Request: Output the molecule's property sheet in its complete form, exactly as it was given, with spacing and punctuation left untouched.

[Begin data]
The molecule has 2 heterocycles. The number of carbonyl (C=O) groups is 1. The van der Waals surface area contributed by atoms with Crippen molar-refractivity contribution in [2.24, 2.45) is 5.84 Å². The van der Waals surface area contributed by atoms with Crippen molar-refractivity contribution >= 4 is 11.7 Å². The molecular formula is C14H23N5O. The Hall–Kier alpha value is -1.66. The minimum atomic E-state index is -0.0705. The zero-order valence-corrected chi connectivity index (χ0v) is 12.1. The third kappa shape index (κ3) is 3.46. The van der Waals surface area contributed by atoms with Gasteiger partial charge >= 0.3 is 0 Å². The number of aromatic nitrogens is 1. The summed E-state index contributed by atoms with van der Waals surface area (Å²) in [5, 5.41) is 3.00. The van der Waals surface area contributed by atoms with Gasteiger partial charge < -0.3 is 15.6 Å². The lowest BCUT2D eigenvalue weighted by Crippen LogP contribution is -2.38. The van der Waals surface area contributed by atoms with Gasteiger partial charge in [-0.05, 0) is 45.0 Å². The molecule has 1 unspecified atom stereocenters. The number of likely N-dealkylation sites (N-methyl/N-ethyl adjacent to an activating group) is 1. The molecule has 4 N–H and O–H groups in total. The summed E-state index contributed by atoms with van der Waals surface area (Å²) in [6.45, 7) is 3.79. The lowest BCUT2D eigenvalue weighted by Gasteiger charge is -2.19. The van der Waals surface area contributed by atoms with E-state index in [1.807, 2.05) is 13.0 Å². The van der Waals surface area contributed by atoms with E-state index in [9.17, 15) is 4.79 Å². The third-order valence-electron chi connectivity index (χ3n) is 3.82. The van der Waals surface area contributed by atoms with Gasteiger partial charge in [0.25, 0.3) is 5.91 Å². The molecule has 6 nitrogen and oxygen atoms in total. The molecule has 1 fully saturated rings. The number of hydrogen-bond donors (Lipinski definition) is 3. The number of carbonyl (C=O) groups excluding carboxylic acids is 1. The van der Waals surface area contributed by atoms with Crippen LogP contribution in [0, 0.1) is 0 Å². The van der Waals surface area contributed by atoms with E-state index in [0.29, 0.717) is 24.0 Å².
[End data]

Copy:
The molecule has 2 heterocycles. The number of carbonyl (C=O) groups is 1. The van der Waals surface area contributed by atoms with Crippen molar-refractivity contribution in [2.24, 2.45) is 5.84 Å². The van der Waals surface area contributed by atoms with Crippen molar-refractivity contribution >= 4 is 11.7 Å². The molecular formula is C14H23N5O. The Hall–Kier alpha value is -1.66. The minimum atomic E-state index is -0.0705. The zero-order valence-corrected chi connectivity index (χ0v) is 12.1. The third kappa shape index (κ3) is 3.46. The van der Waals surface area contributed by atoms with Gasteiger partial charge >= 0.3 is 0 Å². The number of aromatic nitrogens is 1. The summed E-state index contributed by atoms with van der Waals surface area (Å²) in [5, 5.41) is 3.00. The van der Waals surface area contributed by atoms with Gasteiger partial charge < -0.3 is 15.6 Å². The lowest BCUT2D eigenvalue weighted by Crippen LogP contribution is -2.38. The van der Waals surface area contributed by atoms with Gasteiger partial charge in [-0.05, 0) is 45.0 Å². The molecule has 1 unspecified atom stereocenters. The number of likely N-dealkylation sites (N-methyl/N-ethyl adjacent to an activating group) is 1. The molecule has 4 N–H and O–H groups in total. The summed E-state index contributed by atoms with van der Waals surface area (Å²) in [6.45, 7) is 3.79. The lowest BCUT2D eigenvalue weighted by Gasteiger charge is -2.19. The van der Waals surface area contributed by atoms with E-state index in [1.807, 2.05) is 13.0 Å². The van der Waals surface area contributed by atoms with E-state index in [9.17, 15) is 4.79 Å². The third-order valence-electron chi connectivity index (χ3n) is 3.82. The van der Waals surface area contributed by atoms with Gasteiger partial charge in [0.25, 0.3) is 5.91 Å². The molecule has 6 nitrogen and oxygen atoms in total. The molecule has 1 fully saturated rings. The number of hydrogen-bond donors (Lipinski definition) is 3. The number of carbonyl (C=O) groups excluding carboxylic acids is 1. The van der Waals surface area contributed by atoms with Crippen LogP contribution in [0, 0.1) is 0 Å². The van der Waals surface area contributed by atoms with E-state index in [0.29, 0.717) is 24.0 Å².